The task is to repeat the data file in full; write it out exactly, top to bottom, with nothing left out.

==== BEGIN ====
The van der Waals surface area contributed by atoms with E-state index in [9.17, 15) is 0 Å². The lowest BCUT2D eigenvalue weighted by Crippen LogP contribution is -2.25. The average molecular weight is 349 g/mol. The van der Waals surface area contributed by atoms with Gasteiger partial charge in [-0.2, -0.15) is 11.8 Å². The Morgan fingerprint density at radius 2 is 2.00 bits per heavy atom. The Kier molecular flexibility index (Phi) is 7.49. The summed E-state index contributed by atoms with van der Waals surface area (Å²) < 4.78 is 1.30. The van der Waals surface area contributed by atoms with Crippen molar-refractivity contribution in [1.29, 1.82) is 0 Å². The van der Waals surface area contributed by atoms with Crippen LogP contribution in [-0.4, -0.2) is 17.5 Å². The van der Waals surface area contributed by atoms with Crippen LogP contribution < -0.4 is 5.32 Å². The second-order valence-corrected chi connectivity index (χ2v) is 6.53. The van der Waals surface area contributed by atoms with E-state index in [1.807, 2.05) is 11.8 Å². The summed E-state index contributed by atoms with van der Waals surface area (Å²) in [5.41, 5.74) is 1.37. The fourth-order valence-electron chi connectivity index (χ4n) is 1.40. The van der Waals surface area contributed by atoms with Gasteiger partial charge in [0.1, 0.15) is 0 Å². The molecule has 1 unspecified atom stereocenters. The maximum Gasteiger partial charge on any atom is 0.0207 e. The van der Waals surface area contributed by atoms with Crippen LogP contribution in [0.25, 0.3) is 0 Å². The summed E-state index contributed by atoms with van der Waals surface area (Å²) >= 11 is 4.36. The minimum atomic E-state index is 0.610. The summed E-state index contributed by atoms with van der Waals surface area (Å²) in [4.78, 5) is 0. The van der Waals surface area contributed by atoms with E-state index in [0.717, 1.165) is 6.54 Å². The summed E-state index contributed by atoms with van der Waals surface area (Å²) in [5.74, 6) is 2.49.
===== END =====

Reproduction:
The van der Waals surface area contributed by atoms with E-state index in [9.17, 15) is 0 Å². The lowest BCUT2D eigenvalue weighted by Crippen LogP contribution is -2.25. The average molecular weight is 349 g/mol. The van der Waals surface area contributed by atoms with Gasteiger partial charge in [-0.2, -0.15) is 11.8 Å². The Morgan fingerprint density at radius 2 is 2.00 bits per heavy atom. The Kier molecular flexibility index (Phi) is 7.49. The summed E-state index contributed by atoms with van der Waals surface area (Å²) < 4.78 is 1.30. The van der Waals surface area contributed by atoms with Crippen molar-refractivity contribution in [1.29, 1.82) is 0 Å². The van der Waals surface area contributed by atoms with Crippen LogP contribution in [-0.4, -0.2) is 17.5 Å². The van der Waals surface area contributed by atoms with Crippen LogP contribution < -0.4 is 5.32 Å². The second-order valence-corrected chi connectivity index (χ2v) is 6.53. The van der Waals surface area contributed by atoms with E-state index in [1.807, 2.05) is 11.8 Å². The summed E-state index contributed by atoms with van der Waals surface area (Å²) in [5.41, 5.74) is 1.37. The fourth-order valence-electron chi connectivity index (χ4n) is 1.40. The van der Waals surface area contributed by atoms with Gasteiger partial charge in [0.1, 0.15) is 0 Å². The molecule has 1 unspecified atom stereocenters. The maximum Gasteiger partial charge on any atom is 0.0207 e. The van der Waals surface area contributed by atoms with Crippen LogP contribution in [0.25, 0.3) is 0 Å². The summed E-state index contributed by atoms with van der Waals surface area (Å²) >= 11 is 4.36. The minimum atomic E-state index is 0.610. The summed E-state index contributed by atoms with van der Waals surface area (Å²) in [4.78, 5) is 0. The van der Waals surface area contributed by atoms with E-state index in [0.717, 1.165) is 6.54 Å². The summed E-state index contributed by atoms with van der Waals surface area (Å²) in [5.74, 6) is 2.49.